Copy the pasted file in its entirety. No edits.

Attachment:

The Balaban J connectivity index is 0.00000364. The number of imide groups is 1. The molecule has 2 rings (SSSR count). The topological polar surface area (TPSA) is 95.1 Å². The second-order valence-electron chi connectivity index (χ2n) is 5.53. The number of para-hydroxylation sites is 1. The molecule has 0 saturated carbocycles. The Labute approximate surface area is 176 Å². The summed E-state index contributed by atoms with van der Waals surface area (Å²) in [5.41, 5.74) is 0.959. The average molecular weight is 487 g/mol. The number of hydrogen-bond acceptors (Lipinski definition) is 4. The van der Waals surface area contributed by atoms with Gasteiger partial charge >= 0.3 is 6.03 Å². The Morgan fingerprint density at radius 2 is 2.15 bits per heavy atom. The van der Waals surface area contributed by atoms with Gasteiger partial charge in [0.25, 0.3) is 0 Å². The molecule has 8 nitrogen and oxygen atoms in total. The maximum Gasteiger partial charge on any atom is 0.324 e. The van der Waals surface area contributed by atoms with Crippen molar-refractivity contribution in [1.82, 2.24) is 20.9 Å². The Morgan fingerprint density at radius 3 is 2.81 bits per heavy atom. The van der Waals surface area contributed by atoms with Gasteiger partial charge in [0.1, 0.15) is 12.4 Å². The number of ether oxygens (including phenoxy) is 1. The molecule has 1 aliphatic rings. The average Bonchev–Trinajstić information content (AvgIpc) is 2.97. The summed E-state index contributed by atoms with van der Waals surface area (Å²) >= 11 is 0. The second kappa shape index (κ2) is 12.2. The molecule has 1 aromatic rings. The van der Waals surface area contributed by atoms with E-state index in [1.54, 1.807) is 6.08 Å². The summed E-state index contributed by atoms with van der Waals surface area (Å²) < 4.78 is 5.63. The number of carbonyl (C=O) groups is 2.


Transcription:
The Balaban J connectivity index is 0.00000364. The number of imide groups is 1. The molecule has 2 rings (SSSR count). The topological polar surface area (TPSA) is 95.1 Å². The second-order valence-electron chi connectivity index (χ2n) is 5.53. The number of para-hydroxylation sites is 1. The molecule has 0 saturated carbocycles. The Labute approximate surface area is 176 Å². The summed E-state index contributed by atoms with van der Waals surface area (Å²) in [5.41, 5.74) is 0.959. The average molecular weight is 487 g/mol. The number of hydrogen-bond acceptors (Lipinski definition) is 4. The van der Waals surface area contributed by atoms with Gasteiger partial charge >= 0.3 is 6.03 Å². The Morgan fingerprint density at radius 2 is 2.15 bits per heavy atom. The van der Waals surface area contributed by atoms with Gasteiger partial charge in [0.25, 0.3) is 0 Å². The molecule has 8 nitrogen and oxygen atoms in total. The maximum Gasteiger partial charge on any atom is 0.324 e. The van der Waals surface area contributed by atoms with Crippen molar-refractivity contribution in [1.82, 2.24) is 20.9 Å². The Morgan fingerprint density at radius 3 is 2.81 bits per heavy atom. The van der Waals surface area contributed by atoms with Gasteiger partial charge in [0.1, 0.15) is 12.4 Å². The number of ether oxygens (including phenoxy) is 1. The molecule has 1 aliphatic rings. The average Bonchev–Trinajstić information content (AvgIpc) is 2.97. The summed E-state index contributed by atoms with van der Waals surface area (Å²) >= 11 is 0. The second kappa shape index (κ2) is 12.2. The molecule has 1 aromatic rings. The van der Waals surface area contributed by atoms with E-state index in [1.54, 1.807) is 6.08 Å². The summed E-state index contributed by atoms with van der Waals surface area (Å²) < 4.78 is 5.63. The number of carbonyl (C=O) groups is 2.